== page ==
<bt>The Techway is the hydra of local issues. Every time one part of it is beaten back, another sprouts.
The Techway is the shorthand term for a proposed new bridge across the Potomac River, and its accompanying four-to-six-lane highway to get to it which, depending on the track, would split Potomac to varying degrees.
While Montgomery County officials oppose the bridge and Techway, others continue to lobby for it. There is no right-of-way set aside for such a project.
There are many possible alignments but most involve the highway stretching from the bridge to the vicinity of I-370 in Rockville, and some point out, to the proposed end of the ICC. A corresponding highway would connect the bridge with the Fairfax County Parkway or Route 28 in Virginia.
Proponents believe that it would reduce traffic on the American Legion Bridge and allow a freer flow of goods and people. Its most common name, the Techway stems from this idea of connecting the biotech firms in Montgomery County with the high tech firms in Fairfax County.
Opponents point out that hundreds of homes, on both sides of the river, would need to be torn down and many existing communities divided in order to complete the project.
Many people have environmental concerns about the possible effects of a new highway and bridge as well. Blockhouse Point in Potomac, a environmentally sensitive and historic area.
They also believe that traffic relief would be negligible and that such a bridge and highway project would only serve to create sprawl.
Most residents in Potomac fall into this camp.
The bridge was the subject of a federal study commissioned by U.S. Rep. Frank Wolf (R-Va.). At least 15 possible alignments were proposed as feasible. However, once Wolf saw aerial photographs of where the bridge might go, and the number of homes and communities that would be affected, he canceled the study.
But there are other studies. In 2003, two measures came before the General Assembly which some suspected could have lead to a Techway, but both were defeated.
This year, Techway related projects were relatively sparse in Maryland, with most major roads focus being placed in the InterCounty Connector.
But, on the other side of the river …
The Virginia Department of Transportation finalized an "Origin and Destination Report of traffic on the American Legion Bridge." This report used laser cameras to capture the license plate numbers of cars as they crossed the bridge, and again as they exited the Beltway. The license plate number was then compared to the home zip code of the car, assuming it to be the zip code of origin.
The study showed, to no one's surprise, that commuters do use the American Legion Bridge. Results beyond that are subject to substantial spin.
Proponents of a bridge were looking for a large number of commuters going from western Maryland to Western Virginia, the people most likely to use a new river crossing.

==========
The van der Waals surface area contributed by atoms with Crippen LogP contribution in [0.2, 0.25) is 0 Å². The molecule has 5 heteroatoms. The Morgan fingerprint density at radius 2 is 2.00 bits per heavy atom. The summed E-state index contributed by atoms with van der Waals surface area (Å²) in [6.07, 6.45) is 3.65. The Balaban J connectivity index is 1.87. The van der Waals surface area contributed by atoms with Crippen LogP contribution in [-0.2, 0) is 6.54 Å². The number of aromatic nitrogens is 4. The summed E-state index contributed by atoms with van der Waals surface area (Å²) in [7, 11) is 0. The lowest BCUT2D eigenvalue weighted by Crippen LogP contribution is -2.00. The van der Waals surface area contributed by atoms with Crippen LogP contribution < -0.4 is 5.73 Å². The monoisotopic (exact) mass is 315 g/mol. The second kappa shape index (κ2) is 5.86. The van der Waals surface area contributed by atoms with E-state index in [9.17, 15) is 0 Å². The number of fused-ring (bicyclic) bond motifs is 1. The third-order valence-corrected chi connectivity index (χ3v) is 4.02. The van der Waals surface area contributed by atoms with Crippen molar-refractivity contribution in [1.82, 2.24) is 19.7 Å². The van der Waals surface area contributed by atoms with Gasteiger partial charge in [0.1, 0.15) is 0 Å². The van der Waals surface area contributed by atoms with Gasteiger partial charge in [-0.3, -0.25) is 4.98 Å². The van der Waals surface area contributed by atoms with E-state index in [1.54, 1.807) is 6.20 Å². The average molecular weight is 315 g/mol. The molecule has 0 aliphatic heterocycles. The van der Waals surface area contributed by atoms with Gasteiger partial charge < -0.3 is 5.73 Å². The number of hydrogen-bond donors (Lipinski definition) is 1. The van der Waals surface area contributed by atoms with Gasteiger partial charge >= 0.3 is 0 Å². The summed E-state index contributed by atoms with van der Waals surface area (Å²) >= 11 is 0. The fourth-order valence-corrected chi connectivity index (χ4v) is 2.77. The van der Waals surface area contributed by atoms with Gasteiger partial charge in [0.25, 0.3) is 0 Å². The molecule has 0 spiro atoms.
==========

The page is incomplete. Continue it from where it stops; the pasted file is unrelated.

They were able to find them, but opponents of a bridge were quick to point out that the numbers were almost meaningless. West, in Maryland was defined at Georgia Avenue and in Virginia as the Beltway.
Opponents of the bridge were quick to point out that a commuter driving from Tyson's Corner, Va. to parts of Bethesda inside the beltway would be a west-to-west commute.
Calls for a new bridge and meetings to discuss alternatives came on the day of the report's release, lead by U.S. Rep. Tom Davis (R-Va.).
<bt>Like much of the nation, housing prices in Montgomery County have been growing quickly for the past few years. In Montgomery County, it has reached the point that a family making the county's median income cannot afford a house at the county's median price.
The county has an "inclusionary zoning" program which requires developers to include some affordable housing in developments of more than 35 units.
Last year, multiple proposals to reform the program in an attempt to create more affordable housing were put forward by different members of the County Council.
Then-Council President Michael Subin (D-At Large) decided that, rather than deal with the issue piecemeal, the council should take a comprehensive look at the program. The result was a 104-page report issued in February by Council staff with recommendations for how to reform virtually every facet of the proposal.
In April Council member Nancy Floreen (D-At Large) jumped out ahead of her colleagues and issued a summary of her ideas for how to reform the program. Floreen has not yet released the specific legislation to reform the program, but it is expected that the council will be debating the issue throughout the fall.
<sh>The Kendale Connection
<bt>For several years, the Board of Education has been planning to put an addition at Seven Locks Elementary School. Once complete, this addition would make room for 150-200 students from Potomac Elementary, putting both schools at about 450 students.
This winter, the Board recognized that it had a piece of land, already in the boundary area of Seven Locks Elementary, on Kendale Road. School board staff estimated that it would be $3 million cheaper to build a new school on Kendale then to renovate the old school.